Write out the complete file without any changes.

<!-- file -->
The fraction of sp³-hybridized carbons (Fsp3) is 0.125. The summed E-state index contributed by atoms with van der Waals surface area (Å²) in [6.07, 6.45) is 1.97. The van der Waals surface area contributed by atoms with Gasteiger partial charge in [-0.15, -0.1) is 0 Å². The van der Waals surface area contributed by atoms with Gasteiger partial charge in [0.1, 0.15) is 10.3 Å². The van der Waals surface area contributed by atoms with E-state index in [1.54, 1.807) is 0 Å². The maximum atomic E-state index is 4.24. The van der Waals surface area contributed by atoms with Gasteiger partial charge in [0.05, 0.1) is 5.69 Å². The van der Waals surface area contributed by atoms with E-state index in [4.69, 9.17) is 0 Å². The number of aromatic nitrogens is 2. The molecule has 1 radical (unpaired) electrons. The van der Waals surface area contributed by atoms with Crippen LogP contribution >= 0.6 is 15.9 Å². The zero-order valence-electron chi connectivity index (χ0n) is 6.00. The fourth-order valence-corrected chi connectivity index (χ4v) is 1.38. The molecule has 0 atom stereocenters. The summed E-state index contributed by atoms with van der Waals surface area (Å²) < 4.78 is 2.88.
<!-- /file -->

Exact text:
The fraction of sp³-hybridized carbons (Fsp3) is 0.125. The summed E-state index contributed by atoms with van der Waals surface area (Å²) in [6.07, 6.45) is 1.97. The van der Waals surface area contributed by atoms with Gasteiger partial charge in [-0.15, -0.1) is 0 Å². The van der Waals surface area contributed by atoms with Gasteiger partial charge in [0.1, 0.15) is 10.3 Å². The van der Waals surface area contributed by atoms with E-state index in [1.54, 1.807) is 0 Å². The maximum atomic E-state index is 4.24. The van der Waals surface area contributed by atoms with Gasteiger partial charge in [0.05, 0.1) is 5.69 Å². The van der Waals surface area contributed by atoms with E-state index in [4.69, 9.17) is 0 Å². The number of aromatic nitrogens is 2. The molecule has 1 radical (unpaired) electrons. The van der Waals surface area contributed by atoms with Crippen LogP contribution >= 0.6 is 15.9 Å². The zero-order valence-electron chi connectivity index (χ0n) is 6.00. The fourth-order valence-corrected chi connectivity index (χ4v) is 1.38. The molecule has 0 atom stereocenters. The summed E-state index contributed by atoms with van der Waals surface area (Å²) < 4.78 is 2.88.